September 17th, 1862 would captivate the nation; indeed, the fighting along Antietam Creek in rural Maryland may have been the most important day of the American Civil War. Yet one regiment of the Union Army was instead focused on what was happening on a small river in western Virginia.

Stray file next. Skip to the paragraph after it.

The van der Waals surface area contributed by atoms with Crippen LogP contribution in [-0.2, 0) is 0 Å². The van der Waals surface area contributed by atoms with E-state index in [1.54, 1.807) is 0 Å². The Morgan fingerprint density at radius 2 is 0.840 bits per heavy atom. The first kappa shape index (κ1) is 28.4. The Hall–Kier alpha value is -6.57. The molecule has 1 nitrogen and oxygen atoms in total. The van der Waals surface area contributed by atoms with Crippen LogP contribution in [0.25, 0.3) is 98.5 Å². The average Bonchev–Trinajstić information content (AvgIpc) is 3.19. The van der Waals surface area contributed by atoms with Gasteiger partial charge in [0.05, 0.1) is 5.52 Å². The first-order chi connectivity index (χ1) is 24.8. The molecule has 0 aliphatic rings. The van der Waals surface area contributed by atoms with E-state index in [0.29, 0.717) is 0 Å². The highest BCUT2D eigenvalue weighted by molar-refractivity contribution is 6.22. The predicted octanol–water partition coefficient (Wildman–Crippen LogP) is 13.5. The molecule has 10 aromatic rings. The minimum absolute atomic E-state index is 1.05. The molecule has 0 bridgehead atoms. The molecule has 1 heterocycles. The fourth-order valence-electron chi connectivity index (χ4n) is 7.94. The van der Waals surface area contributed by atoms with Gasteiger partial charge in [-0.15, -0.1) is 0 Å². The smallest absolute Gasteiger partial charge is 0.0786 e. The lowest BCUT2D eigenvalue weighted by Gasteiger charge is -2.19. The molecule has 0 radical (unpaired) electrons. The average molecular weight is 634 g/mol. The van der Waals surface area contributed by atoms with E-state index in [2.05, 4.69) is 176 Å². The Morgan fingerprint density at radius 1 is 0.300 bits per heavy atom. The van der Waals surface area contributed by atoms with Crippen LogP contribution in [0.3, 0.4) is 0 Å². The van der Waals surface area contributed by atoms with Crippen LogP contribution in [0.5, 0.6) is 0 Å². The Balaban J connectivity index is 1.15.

John J. Polsley was a captain in the 8th Virginia (Union) Mounted Infantry regiment. This regiment was formed in the fall of 1861, its volunteers stemming from the counties located in the Kanawha valley of present day West Virginia. Polsley wrote that he was promised, when he enlisted, that the regiment would stay in Western Virginia and not leave the region. This may seem like an impossible thing to promise, but for the men of this region the war was not on some far off battlefield. Rather, the war was being fought in their community. For Polsley and others in this unit, enlistment was just a formality in this conflict. The men believed (rightly so) that the war was at their doorstep, and desired to continue serving in West Virginia. But in July, 1862, their hopes were dashed and they were instead sent east to serve in the Shenandoah Valley under Union General Franz Sigel, whose goal was to rid the Shenandoah of Confederates. Crossing the Blue Ridge was an unwelcome feat for most of the men in the unit, so much so that Polsley noticed many of the men had slipped away. Desertion wasn't confusing to Polsley, who wrote “that if we go back to the Kanawha every deserter would return to the Regiment." Men deserted for a variety of reasons, but the men in the 8th VA (Union) deserted not to run back to the safety of home, rather they ran to fight back where they thought it mattered most. Polsley himself noted that in order to try to return back to Western Virginia, the regiment “got up petitions among themselves they want to go back, they want to fight in their own country" (emphasis added). These men sent these petitions to Secretary of War Edwin Stanton, as well as President Lincoln, to return home to fight in their own country. To them the most pressing issue wasn’t these far off battlefields, but rather the protection of their families against Rebels near their homes. This particular motivation wasn't limited to just Western Virginia troops. Other units from border states similarly wanted to make sure that those at home were safe. What makes Western Virginia unique is that there was a specific department of the army devoted to fighting and campaigning in Western Virginia. The Army of West Virginia served in the state throughout the war. These men were not to be home guard soldiers, but rather Federal field army whose job was to rid the region of any Confederate forces. When men were taken out of this army and transferred elsewhere, their anxieties shifted from their own personal well being to their family members back home.